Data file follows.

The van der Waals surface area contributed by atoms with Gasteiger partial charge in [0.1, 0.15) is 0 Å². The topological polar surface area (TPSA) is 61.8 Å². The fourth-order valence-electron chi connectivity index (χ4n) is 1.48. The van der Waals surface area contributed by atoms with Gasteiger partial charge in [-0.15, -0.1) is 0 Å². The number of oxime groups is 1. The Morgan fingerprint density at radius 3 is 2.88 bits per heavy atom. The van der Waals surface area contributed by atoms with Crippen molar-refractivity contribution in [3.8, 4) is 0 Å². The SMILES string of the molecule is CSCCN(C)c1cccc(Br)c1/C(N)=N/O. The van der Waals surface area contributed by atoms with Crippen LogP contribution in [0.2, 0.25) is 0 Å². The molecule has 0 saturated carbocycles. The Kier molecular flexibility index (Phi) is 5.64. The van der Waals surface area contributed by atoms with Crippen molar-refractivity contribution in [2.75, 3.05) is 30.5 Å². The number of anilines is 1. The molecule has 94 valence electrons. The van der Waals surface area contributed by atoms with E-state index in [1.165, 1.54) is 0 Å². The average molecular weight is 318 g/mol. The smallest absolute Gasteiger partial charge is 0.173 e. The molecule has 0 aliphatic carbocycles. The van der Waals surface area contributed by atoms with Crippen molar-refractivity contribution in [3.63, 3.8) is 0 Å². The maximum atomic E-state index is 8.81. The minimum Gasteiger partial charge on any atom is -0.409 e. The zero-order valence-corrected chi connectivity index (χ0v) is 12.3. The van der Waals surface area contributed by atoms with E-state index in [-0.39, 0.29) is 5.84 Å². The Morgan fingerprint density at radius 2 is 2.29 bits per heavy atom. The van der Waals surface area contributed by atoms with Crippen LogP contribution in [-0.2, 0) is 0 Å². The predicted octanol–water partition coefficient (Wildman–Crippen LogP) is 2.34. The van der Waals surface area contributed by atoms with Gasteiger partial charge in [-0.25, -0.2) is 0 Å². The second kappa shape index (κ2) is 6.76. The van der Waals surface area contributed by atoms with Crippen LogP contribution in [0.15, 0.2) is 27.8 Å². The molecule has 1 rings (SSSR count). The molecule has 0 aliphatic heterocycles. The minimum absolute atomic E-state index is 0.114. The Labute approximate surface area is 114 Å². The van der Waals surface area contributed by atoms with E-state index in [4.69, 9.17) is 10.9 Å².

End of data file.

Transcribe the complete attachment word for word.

The van der Waals surface area contributed by atoms with Gasteiger partial charge in [0.1, 0.15) is 0 Å². The topological polar surface area (TPSA) is 61.8 Å². The fourth-order valence-electron chi connectivity index (χ4n) is 1.48. The van der Waals surface area contributed by atoms with Gasteiger partial charge in [-0.15, -0.1) is 0 Å². The number of oxime groups is 1. The Morgan fingerprint density at radius 3 is 2.88 bits per heavy atom. The van der Waals surface area contributed by atoms with Crippen molar-refractivity contribution in [3.8, 4) is 0 Å². The SMILES string of the molecule is CSCCN(C)c1cccc(Br)c1/C(N)=N/O. The van der Waals surface area contributed by atoms with Crippen LogP contribution in [0.2, 0.25) is 0 Å². The molecule has 0 saturated carbocycles. The Kier molecular flexibility index (Phi) is 5.64. The van der Waals surface area contributed by atoms with Crippen molar-refractivity contribution in [2.75, 3.05) is 30.5 Å². The number of anilines is 1. The molecule has 94 valence electrons. The van der Waals surface area contributed by atoms with E-state index in [1.165, 1.54) is 0 Å². The average molecular weight is 318 g/mol. The smallest absolute Gasteiger partial charge is 0.173 e. The molecule has 0 aliphatic carbocycles. The van der Waals surface area contributed by atoms with Crippen molar-refractivity contribution in [3.63, 3.8) is 0 Å². The maximum atomic E-state index is 8.81. The minimum Gasteiger partial charge on any atom is -0.409 e. The zero-order valence-corrected chi connectivity index (χ0v) is 12.3. The van der Waals surface area contributed by atoms with E-state index in [-0.39, 0.29) is 5.84 Å². The Morgan fingerprint density at radius 2 is 2.29 bits per heavy atom. The van der Waals surface area contributed by atoms with Crippen LogP contribution in [-0.2, 0) is 0 Å². The predicted octanol–water partition coefficient (Wildman–Crippen LogP) is 2.34. The van der Waals surface area contributed by atoms with Gasteiger partial charge in [-0.25, -0.2) is 0 Å². The second kappa shape index (κ2) is 6.76. The van der Waals surface area contributed by atoms with Crippen LogP contribution in [0.15, 0.2) is 27.8 Å². The molecule has 1 rings (SSSR count). The molecule has 0 aliphatic heterocycles. The minimum absolute atomic E-state index is 0.114. The Labute approximate surface area is 114 Å². The van der Waals surface area contributed by atoms with E-state index in [4.69, 9.17) is 10.9 Å².